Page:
Write It Down

Those of us with a bookish outlook often wish we could look things up.  This comes to mind because of a recent documentary I watched, but the thought has occurred many times when visiting museums, particularly for special exhibits.  I’m pretty easily overwhelmed by too much information at once.  In a museum I have trouble reading all the placards and remembering how they tie in because there are so many interesting artifacts to look at.  I leave inspired and impressed and wishing I could look up the information I just read.  I’ve often wondered why museums don’t sell exhibition books that have photographs of the objects with replications of the placards describing what they are.  Maybe it’d just be a market of one, but I’d buy them.

The same thing is true of documentaries.  I’ll readily admit I’m poor with names.  It takes many interactions before a person’s name sticks with me.  (It’s nothing personal, I assure you—it’s just the way my brain works.)  When I watch a documentary I often wish a booklet accompanied it with the names, and credit lines of the interviewees and (because I know this is available on IMDb) a full bibliography.  The books mentioned.  You see, those of us inclined to research enjoy looking things up.  In the case of a long documentary (and that’s only if you subscribe or buy it instead of “renting” it for a one-time viewing) it means having to skim through it all again to reach the information that you could easily look up in a book.  Books are wonderful.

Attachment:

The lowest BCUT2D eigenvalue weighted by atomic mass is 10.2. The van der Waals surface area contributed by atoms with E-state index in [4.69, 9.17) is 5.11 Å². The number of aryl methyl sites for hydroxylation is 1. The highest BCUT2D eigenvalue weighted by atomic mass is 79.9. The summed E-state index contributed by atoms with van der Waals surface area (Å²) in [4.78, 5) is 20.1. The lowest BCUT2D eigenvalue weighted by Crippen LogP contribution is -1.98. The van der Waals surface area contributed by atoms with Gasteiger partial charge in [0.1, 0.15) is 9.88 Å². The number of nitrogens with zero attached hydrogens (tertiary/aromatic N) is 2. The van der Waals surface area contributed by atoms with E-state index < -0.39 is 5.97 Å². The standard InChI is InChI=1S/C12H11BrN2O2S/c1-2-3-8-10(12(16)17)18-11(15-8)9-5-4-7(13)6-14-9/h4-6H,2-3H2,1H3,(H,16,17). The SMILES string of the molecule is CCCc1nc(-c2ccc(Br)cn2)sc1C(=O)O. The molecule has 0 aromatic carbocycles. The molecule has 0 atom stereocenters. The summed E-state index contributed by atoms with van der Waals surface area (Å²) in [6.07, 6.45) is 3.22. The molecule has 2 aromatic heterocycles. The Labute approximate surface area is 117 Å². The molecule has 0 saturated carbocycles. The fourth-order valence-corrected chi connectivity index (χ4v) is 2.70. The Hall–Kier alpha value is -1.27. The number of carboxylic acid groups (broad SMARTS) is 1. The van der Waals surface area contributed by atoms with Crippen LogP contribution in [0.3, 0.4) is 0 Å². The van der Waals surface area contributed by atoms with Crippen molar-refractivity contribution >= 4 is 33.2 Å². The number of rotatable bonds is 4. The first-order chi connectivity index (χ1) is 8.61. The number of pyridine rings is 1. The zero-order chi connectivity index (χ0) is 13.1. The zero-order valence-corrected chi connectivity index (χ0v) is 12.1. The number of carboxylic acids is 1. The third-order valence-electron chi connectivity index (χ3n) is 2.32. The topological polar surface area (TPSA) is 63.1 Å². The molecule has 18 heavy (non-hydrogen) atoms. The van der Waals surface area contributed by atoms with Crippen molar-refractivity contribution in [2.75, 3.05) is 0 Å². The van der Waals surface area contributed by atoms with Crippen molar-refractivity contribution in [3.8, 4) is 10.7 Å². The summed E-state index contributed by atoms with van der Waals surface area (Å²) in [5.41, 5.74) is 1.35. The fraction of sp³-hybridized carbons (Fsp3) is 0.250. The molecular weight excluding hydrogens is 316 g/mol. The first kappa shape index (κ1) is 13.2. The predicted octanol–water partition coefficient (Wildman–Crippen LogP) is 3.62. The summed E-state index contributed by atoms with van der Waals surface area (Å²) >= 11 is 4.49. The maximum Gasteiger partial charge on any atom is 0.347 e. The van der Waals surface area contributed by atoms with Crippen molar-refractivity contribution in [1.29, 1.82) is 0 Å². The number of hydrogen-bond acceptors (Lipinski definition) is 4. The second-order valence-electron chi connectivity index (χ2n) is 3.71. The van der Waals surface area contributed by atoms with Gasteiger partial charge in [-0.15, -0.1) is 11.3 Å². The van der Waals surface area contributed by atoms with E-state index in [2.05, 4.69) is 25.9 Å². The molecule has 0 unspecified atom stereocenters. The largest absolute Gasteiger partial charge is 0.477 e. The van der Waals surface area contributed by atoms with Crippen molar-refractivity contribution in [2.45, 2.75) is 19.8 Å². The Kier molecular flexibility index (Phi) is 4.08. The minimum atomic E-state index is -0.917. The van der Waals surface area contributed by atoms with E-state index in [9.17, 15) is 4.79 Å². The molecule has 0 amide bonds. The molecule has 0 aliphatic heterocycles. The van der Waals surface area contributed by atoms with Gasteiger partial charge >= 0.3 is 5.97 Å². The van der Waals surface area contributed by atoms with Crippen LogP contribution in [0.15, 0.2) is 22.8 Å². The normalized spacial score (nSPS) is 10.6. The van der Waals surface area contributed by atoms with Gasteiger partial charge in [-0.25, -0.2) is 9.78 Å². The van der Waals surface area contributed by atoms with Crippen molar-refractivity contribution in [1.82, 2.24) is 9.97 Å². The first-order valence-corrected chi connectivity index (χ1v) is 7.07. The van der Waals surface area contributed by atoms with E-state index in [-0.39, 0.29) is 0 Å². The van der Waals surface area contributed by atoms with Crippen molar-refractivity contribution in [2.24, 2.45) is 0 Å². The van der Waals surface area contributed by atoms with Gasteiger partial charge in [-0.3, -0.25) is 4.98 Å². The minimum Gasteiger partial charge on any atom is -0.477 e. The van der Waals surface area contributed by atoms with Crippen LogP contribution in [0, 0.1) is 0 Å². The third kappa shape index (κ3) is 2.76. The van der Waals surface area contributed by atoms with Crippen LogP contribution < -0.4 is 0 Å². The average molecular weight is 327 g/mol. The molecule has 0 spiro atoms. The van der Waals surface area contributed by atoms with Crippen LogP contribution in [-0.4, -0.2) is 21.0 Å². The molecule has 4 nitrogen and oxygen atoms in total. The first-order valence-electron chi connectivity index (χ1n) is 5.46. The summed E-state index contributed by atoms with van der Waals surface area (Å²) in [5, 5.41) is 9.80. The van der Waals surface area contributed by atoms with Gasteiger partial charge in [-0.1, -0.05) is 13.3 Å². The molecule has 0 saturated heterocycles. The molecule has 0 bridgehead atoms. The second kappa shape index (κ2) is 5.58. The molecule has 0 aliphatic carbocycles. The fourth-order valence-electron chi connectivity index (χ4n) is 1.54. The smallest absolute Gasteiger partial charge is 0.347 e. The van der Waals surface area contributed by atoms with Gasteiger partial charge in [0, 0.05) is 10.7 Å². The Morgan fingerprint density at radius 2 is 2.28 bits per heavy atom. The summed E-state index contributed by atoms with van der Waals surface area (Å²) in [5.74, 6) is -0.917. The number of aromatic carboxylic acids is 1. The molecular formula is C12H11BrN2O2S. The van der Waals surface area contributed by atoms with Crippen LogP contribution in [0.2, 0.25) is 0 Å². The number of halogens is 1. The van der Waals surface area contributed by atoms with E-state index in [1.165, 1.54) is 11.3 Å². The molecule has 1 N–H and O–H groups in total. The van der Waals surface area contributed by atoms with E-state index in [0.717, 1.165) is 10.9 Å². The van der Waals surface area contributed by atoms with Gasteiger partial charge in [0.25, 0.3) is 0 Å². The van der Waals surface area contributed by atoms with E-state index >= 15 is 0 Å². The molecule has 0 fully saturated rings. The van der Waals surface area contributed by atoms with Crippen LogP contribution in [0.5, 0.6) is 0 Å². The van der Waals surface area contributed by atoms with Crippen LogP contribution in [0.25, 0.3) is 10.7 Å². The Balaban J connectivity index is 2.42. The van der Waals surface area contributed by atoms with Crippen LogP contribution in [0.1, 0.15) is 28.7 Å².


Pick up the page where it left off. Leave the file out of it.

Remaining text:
For me, one of the benefits of books is their stability.  Electronic resources change.  When you go to cite a website as a source you have to list the accessed date because things may have changed.  The book on your shelf remains reliably unaltered.  The few ebooks I’ve read come with marks in them.  There’s probably a way of turning this off, but I don’t want to see what other people think is noteworthy.  I suppose it’s supposed to make reading a communal experience.  Reading, in my experience of it, is mostly a private things.  One of the great joys in life is talking about reading with others, whether it’s the same book you’ve read, or a different one.  Why not add to that by making books to go with other species of information-sharing, such as museums and documentaries?  Those of us with a bookish outlook aren’t hard to please.  We just like to have it down on paper.

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